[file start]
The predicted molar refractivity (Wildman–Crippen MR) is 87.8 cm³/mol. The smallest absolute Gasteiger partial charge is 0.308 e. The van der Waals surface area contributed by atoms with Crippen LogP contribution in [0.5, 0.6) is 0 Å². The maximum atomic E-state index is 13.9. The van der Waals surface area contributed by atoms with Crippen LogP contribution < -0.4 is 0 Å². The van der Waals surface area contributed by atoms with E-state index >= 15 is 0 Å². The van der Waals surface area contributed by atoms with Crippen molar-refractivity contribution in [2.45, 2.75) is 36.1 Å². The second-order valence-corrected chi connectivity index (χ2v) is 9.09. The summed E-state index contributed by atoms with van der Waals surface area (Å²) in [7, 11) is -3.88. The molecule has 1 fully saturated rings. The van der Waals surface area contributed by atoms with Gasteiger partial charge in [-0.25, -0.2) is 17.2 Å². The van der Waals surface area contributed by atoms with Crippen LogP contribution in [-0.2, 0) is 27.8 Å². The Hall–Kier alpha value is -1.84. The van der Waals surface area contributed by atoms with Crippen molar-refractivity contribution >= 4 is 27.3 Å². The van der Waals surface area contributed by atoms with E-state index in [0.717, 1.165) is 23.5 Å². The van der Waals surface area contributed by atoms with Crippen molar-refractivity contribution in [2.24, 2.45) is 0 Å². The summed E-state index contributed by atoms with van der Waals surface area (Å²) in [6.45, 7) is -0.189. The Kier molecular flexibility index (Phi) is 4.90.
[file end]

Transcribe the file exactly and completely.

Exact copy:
The predicted molar refractivity (Wildman–Crippen MR) is 87.8 cm³/mol. The smallest absolute Gasteiger partial charge is 0.308 e. The van der Waals surface area contributed by atoms with Crippen LogP contribution in [0.5, 0.6) is 0 Å². The maximum atomic E-state index is 13.9. The van der Waals surface area contributed by atoms with Crippen LogP contribution < -0.4 is 0 Å². The van der Waals surface area contributed by atoms with E-state index >= 15 is 0 Å². The van der Waals surface area contributed by atoms with Crippen molar-refractivity contribution in [2.45, 2.75) is 36.1 Å². The second-order valence-corrected chi connectivity index (χ2v) is 9.09. The summed E-state index contributed by atoms with van der Waals surface area (Å²) in [7, 11) is -3.88. The molecule has 1 fully saturated rings. The van der Waals surface area contributed by atoms with Gasteiger partial charge in [-0.25, -0.2) is 17.2 Å². The van der Waals surface area contributed by atoms with Crippen LogP contribution in [-0.2, 0) is 27.8 Å². The Hall–Kier alpha value is -1.84. The van der Waals surface area contributed by atoms with Crippen molar-refractivity contribution >= 4 is 27.3 Å². The van der Waals surface area contributed by atoms with E-state index in [0.717, 1.165) is 23.5 Å². The van der Waals surface area contributed by atoms with Crippen molar-refractivity contribution in [2.24, 2.45) is 0 Å². The summed E-state index contributed by atoms with van der Waals surface area (Å²) in [6.45, 7) is -0.189. The Kier molecular flexibility index (Phi) is 4.90.